[show abstract][hide abstract] ABSTRACT: Remediation of hazardous waste sites requires efficient and cost-effective methods to assess the extent of contamination by toxic substances including dioxin-like chemicals. Traditionally, dioxin-like contamination has been assessed by gas chromatography/high-resolution mass spectrometry (GC/MS) analysis for specific polychlorinated dibenzo-p-dioxins, dibenzofurans, and biphenyl congeners. Toxic equivalency factors for these congeners are then used to estimate the overall dioxin toxic equivalency (TEQ) of complex mixtures found in samples. The XDS-CALUX bioassay estimates contamination by dioxin-like chemicals in a sample extract by measuring expression of a sensitive reporter gene in genetically engineered cells. The output of the XDS-CALUX assay is a CALUX-TEQ value, calibrated based on TCDD standards. Soil samples taken from a variety of hazardous waste sites were measured using the XDS-CALUX bioassay and GC/MS. TEQ and CALUX-TEQ from these methods were compared, and a mathematical model was developed describing the relationship between these two data sets: log(TEQ) = 0.654 x log(CALUX-TEQ) + 0.058-(log(CALUX-TEQ))2. Applying this equation to these samples showed that predicted and GC/MS measured TEQ values strongly correlate (R2 = 0.876) and that TEQ values predicted from CALUX-TEQ were on average nearly identical to the GC/MS-TEQ. The ability of XDS-CALUX bioassay data to predict GC/MS-derived TEQ data should make this procedure useful in risk assessment and management decisions.
Environmental Science and Technology 07/2007; 41(12):4354-60. · 5.26 Impact Factor
[show abstract][hide abstract] ABSTRACT: Racial/ethnic differences in influenza vaccination exist among elderly adults despite nearly universal Medicare health insurance coverage. Overall influenza vaccination prevalence in the Veterans Affairs (VA) Healthcare System is higher than in the general population; however, it is not known whether racial/ethnic differences exist among older adults receiving VA healthcare. Racial/ethnic differences in influenza vaccination in VA were assessed, and barriers to and facilitators of influenza vaccination were examined among veteran outpatients aged 50 years and older.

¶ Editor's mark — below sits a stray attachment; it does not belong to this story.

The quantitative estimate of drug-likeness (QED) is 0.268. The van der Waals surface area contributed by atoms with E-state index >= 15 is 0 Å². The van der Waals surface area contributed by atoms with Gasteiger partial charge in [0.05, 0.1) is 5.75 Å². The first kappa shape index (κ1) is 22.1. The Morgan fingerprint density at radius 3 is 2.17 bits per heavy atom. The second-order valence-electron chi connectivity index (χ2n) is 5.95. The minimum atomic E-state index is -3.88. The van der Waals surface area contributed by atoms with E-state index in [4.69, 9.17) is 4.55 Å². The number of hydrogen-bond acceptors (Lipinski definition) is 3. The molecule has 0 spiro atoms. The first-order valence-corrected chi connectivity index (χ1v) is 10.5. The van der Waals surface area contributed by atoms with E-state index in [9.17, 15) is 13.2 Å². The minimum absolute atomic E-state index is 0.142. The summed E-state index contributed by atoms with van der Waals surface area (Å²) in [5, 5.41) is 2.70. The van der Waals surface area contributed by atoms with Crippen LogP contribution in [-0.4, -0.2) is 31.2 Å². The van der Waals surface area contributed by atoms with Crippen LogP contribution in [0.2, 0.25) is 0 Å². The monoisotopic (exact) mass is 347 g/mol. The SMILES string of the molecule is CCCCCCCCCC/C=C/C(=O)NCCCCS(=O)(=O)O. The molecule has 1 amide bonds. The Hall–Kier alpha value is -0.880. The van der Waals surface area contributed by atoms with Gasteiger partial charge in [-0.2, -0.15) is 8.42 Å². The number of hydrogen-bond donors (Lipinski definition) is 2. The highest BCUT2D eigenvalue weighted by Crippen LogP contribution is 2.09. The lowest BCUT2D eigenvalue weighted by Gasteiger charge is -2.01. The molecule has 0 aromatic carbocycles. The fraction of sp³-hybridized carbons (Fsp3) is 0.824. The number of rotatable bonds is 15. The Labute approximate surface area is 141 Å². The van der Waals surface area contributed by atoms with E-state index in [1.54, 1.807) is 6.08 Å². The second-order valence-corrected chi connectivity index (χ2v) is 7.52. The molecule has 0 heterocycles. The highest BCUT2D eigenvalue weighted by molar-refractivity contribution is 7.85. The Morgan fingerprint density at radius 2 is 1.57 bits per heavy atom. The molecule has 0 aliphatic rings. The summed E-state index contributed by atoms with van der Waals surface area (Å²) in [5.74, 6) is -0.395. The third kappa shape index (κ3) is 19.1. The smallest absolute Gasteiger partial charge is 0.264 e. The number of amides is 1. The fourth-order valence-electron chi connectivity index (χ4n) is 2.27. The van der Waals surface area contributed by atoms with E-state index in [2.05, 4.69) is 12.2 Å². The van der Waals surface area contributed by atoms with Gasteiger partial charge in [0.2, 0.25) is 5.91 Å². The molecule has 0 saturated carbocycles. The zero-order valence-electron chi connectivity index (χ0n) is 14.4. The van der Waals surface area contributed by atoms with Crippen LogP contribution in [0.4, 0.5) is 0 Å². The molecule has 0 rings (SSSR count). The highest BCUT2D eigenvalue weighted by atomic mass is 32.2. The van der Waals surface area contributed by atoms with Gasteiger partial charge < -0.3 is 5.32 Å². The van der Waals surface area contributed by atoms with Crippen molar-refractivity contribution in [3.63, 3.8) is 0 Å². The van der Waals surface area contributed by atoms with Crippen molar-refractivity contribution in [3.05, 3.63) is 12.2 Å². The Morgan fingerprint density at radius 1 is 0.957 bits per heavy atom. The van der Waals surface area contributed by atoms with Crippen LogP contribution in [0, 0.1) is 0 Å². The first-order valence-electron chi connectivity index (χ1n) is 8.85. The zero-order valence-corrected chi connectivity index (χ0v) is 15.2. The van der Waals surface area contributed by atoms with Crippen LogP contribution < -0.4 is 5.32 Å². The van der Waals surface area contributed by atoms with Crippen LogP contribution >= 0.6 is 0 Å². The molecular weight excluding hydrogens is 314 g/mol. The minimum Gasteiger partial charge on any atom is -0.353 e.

A random sample of 121,738 veterans receiving care at VA outpatient clinics during the 2003-2004 influenza season completed the mailed Survey of Health Experiences of Patients (77% response rate). Multivariate logistic regression was used to examine associations among race/ethnicity and influenza vaccination prevalence, barriers, and facilitators. Analyses were conducted during 2005 and 2006.
Based on unadjusted prevalences, non-Hispanic blacks, Hispanics, and American Indian/Alaskan Natives were significantly less likely to be vaccinated for influenza compared to non-Hispanic whites (71%, 79%, and 74%, respectively, vs 82%). After adjustment for age, gender, marital status, education level, employment, having a primary care provider, confidence and/trust in provider, and health status, only non-Hispanic blacks remained significantly less likely to be vaccinated compared to non-Hispanic whites (75% vs 81%). Influenza vaccination barriers and facilitators varied by race/ethnic group.
Compared to non-Hispanic whites, non-Hispanic blacks were less likely to receive influenza vaccination in the VA healthcare system during the 2003-2004 influenza season. Although these differences were small, results suggest the need for further study and culturally informed interventions.
American Journal of Preventive Medicine 12/2006; 31(5):375-82. · 3.95 Impact Factor
[show abstract][hide abstract] ABSTRACT: The aim of the study is to estimate incidence rates of occupational blood exposure by route of exposure (needlesticks; cuts from sharp objects; mucous membrane exposures to the eyes, nose, or mouth; bites; and blood contact with nonintact skin) in US and California paramedics.
A mail survey was conducted in a national probability sample of certified paramedics.
Proportions of paramedics who reported an exposure in the previous year were 21.6% (95% confidence interval [CI], 17.8-25.3) for the national sample and 14.8% (95% CI, 12.2-17.4) for California. The overall incidence rate was 6.0/10,000 calls (95% CI, 3.9-8.1). These rates represent more than 49,000 total exposures and more than 10,000 needlesticks per year among paramedics in the United States. Rates for mucocutaneous exposures and needlesticks were similar (approximately 1.2/10,000 calls). Rates for California were one third to one half the national rates. Sensitivity analysis showed that potential response bias would have little impact on the policy and intervention implications of the findings.
Paramedics continue to be at substantial risk for blood exposure. More attention should be given to reducing mucocutaneous exposures. The impact of legislation on reducing exposures and the importance of nonintact skin exposures need to be better understood.